I have periodically scheduled tasks such as Syncback SE backup tasks, Acronis drive imaging tasks, Virus scan and update tasks. I would like to know if these tasks ran within their respective intervals or not and what was the outcome of the execution.

So my list of things include the following where I used NRPE plugins available on Nagios Exchange

I use Acronis to image my C: drive, SyncBack jobs to backup various folders, and Antivir and AVG as my scanners. So I also needed something that would let me monitor the following

  • Check whether the  age of Acronis image file is less than the task’s schedule interval
  • Check whether the last image creation log indicated success
  • Check whether the SyncBack Log file for a job is not older than planned schedule and contains success message.
  • Do the above for other backup jobs
  • Do the same for Virus scan log (Assuming it generates a text log, AVG does not)
  • Do the same for Virus update log (Assuming it generates a text log, AVG does not)

I needed a script that could check the age of a file and potentially look for a string in the file. Not finding something quite right I ended up putting together a Windows script based on what others have written. I am not a Windows developer, so this utility probably could use some refactoring. For example it just looks for single occurance of the key phrase. It assumes the target log file rewritten every time (instead of appended), and the target phrase either occurs once or it does not. It also uses the most recently modified file in case multiple matches. But it has been ok for my usage till now.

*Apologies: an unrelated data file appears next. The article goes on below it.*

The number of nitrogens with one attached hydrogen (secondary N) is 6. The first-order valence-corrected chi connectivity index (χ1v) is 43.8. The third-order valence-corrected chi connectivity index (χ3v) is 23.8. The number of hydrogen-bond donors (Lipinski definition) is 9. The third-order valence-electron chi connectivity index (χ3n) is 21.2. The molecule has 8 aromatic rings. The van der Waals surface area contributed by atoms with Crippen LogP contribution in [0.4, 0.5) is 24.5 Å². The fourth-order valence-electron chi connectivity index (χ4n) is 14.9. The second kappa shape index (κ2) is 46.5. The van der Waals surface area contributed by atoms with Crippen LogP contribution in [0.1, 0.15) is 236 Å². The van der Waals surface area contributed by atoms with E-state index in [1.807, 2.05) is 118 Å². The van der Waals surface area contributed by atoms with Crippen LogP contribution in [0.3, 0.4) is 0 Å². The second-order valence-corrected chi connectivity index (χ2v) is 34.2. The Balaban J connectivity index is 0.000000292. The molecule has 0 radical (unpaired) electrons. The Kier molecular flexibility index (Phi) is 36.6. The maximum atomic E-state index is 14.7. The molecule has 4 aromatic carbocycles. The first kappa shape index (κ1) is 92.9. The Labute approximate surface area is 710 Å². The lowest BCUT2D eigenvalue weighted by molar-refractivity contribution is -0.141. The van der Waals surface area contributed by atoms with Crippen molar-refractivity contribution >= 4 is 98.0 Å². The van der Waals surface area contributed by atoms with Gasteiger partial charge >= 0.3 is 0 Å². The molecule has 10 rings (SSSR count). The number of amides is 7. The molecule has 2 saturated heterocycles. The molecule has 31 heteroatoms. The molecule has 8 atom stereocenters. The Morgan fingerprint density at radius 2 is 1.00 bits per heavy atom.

check_latest_file_for_string.wsf

Based on this here is a command that I use in the NRPE_NT config file to check if the Thunderbird backup job with a log file name “Thunderbird_Log_Page1.txt” is younger than 21 days and contains the “Success” string in it. If the age is older than 21 days it returns error. Otherwise if the string is found and the OK flag is set to true then it treats a positive match as a success and vice versa.

command[check_tbird_backup_log_succ]=c:\winnt\system32\cscript.exe
//NoLogo //T:10 c:\nrpe_nt\plugins\check_latest_file_for_string.wsf
/d:"C:\Logs\SyncBackSE" /f:"Thunderbird"
/s:"Success" /ok:true /n:21

Wishlist

With these set of NRPE_NT executables and commands I have been able to monitor my PCs in a reasonably ok manner. What I cannot yet do is to create and change monitoring tasks from the Nagios UI. That would be really nice.

nagios022

Other Stuff

For the QNAP Box and the Linksys WRT54GL router, both of them can be monitored using the check_snmp plugin of Nagios. Additionalty for the QNAP box I found it was easier to enable net-snmp on it instead of trying to get a Optware port of NRPE working on it. Looking for the right MIB Objects was bit of a challenge, but I eventually got it working.